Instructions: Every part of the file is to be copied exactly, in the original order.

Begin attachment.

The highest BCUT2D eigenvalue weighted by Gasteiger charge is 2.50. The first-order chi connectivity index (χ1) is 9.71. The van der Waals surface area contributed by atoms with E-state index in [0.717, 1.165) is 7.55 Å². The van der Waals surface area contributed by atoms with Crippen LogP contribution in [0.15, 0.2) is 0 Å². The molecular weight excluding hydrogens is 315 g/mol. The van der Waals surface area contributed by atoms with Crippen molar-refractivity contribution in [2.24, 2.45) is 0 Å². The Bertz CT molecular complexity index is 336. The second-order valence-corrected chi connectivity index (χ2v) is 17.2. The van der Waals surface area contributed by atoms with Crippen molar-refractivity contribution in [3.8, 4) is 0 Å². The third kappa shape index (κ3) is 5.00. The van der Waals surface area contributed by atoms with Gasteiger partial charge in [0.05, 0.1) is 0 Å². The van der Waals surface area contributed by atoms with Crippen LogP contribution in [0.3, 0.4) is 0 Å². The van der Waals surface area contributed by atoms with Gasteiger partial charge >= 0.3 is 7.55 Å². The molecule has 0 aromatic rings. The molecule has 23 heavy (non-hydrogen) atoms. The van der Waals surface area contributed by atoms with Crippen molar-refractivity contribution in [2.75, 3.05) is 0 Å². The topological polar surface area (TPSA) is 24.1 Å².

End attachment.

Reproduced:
The highest BCUT2D eigenvalue weighted by Gasteiger charge is 2.50. The first-order chi connectivity index (χ1) is 9.71. The van der Waals surface area contributed by atoms with E-state index in [0.717, 1.165) is 7.55 Å². The van der Waals surface area contributed by atoms with Crippen LogP contribution in [0.15, 0.2) is 0 Å². The molecular weight excluding hydrogens is 315 g/mol. The van der Waals surface area contributed by atoms with Crippen molar-refractivity contribution in [2.24, 2.45) is 0 Å². The Bertz CT molecular complexity index is 336. The second-order valence-corrected chi connectivity index (χ2v) is 17.2. The van der Waals surface area contributed by atoms with Crippen molar-refractivity contribution in [3.8, 4) is 0 Å². The third kappa shape index (κ3) is 5.00. The van der Waals surface area contributed by atoms with Gasteiger partial charge in [0.05, 0.1) is 0 Å². The van der Waals surface area contributed by atoms with Crippen LogP contribution in [0.3, 0.4) is 0 Å². The van der Waals surface area contributed by atoms with Gasteiger partial charge >= 0.3 is 7.55 Å². The molecule has 0 aromatic rings. The molecule has 23 heavy (non-hydrogen) atoms. The van der Waals surface area contributed by atoms with Crippen molar-refractivity contribution in [2.75, 3.05) is 0 Å². The topological polar surface area (TPSA) is 24.1 Å².